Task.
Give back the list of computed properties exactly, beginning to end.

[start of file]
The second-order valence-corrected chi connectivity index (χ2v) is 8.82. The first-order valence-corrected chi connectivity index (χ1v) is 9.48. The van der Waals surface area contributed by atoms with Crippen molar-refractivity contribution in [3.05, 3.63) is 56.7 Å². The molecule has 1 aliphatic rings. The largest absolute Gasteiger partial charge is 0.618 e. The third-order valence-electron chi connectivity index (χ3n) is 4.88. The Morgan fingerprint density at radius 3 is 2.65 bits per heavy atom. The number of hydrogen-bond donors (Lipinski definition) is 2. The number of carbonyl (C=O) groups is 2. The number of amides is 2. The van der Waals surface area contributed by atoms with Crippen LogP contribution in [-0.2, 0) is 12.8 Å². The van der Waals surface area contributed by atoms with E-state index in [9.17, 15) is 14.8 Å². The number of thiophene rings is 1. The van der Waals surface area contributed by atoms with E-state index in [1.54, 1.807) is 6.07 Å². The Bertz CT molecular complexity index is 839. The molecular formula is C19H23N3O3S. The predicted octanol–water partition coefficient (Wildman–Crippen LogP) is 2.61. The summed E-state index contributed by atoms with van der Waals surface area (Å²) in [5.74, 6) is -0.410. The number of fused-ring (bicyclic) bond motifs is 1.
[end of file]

The second-order valence-corrected chi connectivity index (χ2v) is 8.82. The first-order valence-corrected chi connectivity index (χ1v) is 9.48. The van der Waals surface area contributed by atoms with Crippen molar-refractivity contribution in [3.05, 3.63) is 56.7 Å². The molecule has 1 aliphatic rings. The largest absolute Gasteiger partial charge is 0.618 e. The third-order valence-electron chi connectivity index (χ3n) is 4.88. The Morgan fingerprint density at radius 3 is 2.65 bits per heavy atom. The number of hydrogen-bond donors (Lipinski definition) is 2. The number of carbonyl (C=O) groups is 2. The number of amides is 2. The van der Waals surface area contributed by atoms with Crippen LogP contribution in [-0.2, 0) is 12.8 Å². The van der Waals surface area contributed by atoms with E-state index in [9.17, 15) is 14.8 Å². The number of thiophene rings is 1. The van der Waals surface area contributed by atoms with E-state index in [1.54, 1.807) is 6.07 Å². The Bertz CT molecular complexity index is 839. The molecular formula is C19H23N3O3S. The predicted octanol–water partition coefficient (Wildman–Crippen LogP) is 2.61. The summed E-state index contributed by atoms with van der Waals surface area (Å²) in [5.74, 6) is -0.410. The number of fused-ring (bicyclic) bond motifs is 1.